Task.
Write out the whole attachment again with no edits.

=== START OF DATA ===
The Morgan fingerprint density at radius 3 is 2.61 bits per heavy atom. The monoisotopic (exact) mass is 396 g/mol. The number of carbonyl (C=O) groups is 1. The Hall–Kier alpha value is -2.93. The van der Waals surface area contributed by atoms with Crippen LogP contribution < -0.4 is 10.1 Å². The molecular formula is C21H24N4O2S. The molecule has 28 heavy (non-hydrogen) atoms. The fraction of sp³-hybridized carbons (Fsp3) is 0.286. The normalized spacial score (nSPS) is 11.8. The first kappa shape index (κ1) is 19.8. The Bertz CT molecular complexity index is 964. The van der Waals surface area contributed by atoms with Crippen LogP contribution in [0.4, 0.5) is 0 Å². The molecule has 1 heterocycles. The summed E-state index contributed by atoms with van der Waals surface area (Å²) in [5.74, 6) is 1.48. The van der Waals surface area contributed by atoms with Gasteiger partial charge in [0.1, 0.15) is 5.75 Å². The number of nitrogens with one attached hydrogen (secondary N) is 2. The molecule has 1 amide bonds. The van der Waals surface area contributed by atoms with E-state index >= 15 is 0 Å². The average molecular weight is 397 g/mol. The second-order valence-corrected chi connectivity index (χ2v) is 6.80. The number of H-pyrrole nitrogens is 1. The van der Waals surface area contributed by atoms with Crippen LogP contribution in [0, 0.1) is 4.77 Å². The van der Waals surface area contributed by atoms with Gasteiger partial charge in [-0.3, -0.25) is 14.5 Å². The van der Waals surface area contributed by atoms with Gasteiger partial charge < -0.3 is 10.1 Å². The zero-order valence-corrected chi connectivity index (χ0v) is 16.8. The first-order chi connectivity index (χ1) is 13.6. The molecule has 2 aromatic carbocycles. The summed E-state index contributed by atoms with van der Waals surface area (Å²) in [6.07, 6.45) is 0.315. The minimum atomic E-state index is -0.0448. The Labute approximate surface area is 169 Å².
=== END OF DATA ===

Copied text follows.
The Morgan fingerprint density at radius 3 is 2.61 bits per heavy atom. The monoisotopic (exact) mass is 396 g/mol. The number of carbonyl (C=O) groups is 1. The Hall–Kier alpha value is -2.93. The van der Waals surface area contributed by atoms with Crippen LogP contribution < -0.4 is 10.1 Å². The molecular formula is C21H24N4O2S. The molecule has 28 heavy (non-hydrogen) atoms. The fraction of sp³-hybridized carbons (Fsp3) is 0.286. The normalized spacial score (nSPS) is 11.8. The first kappa shape index (κ1) is 19.8. The Bertz CT molecular complexity index is 964. The van der Waals surface area contributed by atoms with Crippen LogP contribution in [0.4, 0.5) is 0 Å². The molecule has 1 heterocycles. The summed E-state index contributed by atoms with van der Waals surface area (Å²) in [5.74, 6) is 1.48. The van der Waals surface area contributed by atoms with Gasteiger partial charge in [0.1, 0.15) is 5.75 Å². The number of nitrogens with one attached hydrogen (secondary N) is 2. The molecule has 1 amide bonds. The van der Waals surface area contributed by atoms with E-state index >= 15 is 0 Å². The average molecular weight is 397 g/mol. The second-order valence-corrected chi connectivity index (χ2v) is 6.80. The number of H-pyrrole nitrogens is 1. The van der Waals surface area contributed by atoms with Crippen LogP contribution in [0, 0.1) is 4.77 Å². The van der Waals surface area contributed by atoms with Gasteiger partial charge in [-0.3, -0.25) is 14.5 Å². The van der Waals surface area contributed by atoms with Gasteiger partial charge < -0.3 is 10.1 Å². The zero-order valence-corrected chi connectivity index (χ0v) is 16.8. The first-order chi connectivity index (χ1) is 13.6. The molecule has 2 aromatic carbocycles. The summed E-state index contributed by atoms with van der Waals surface area (Å²) in [6.07, 6.45) is 0.315. The minimum atomic E-state index is -0.0448. The Labute approximate surface area is 169 Å².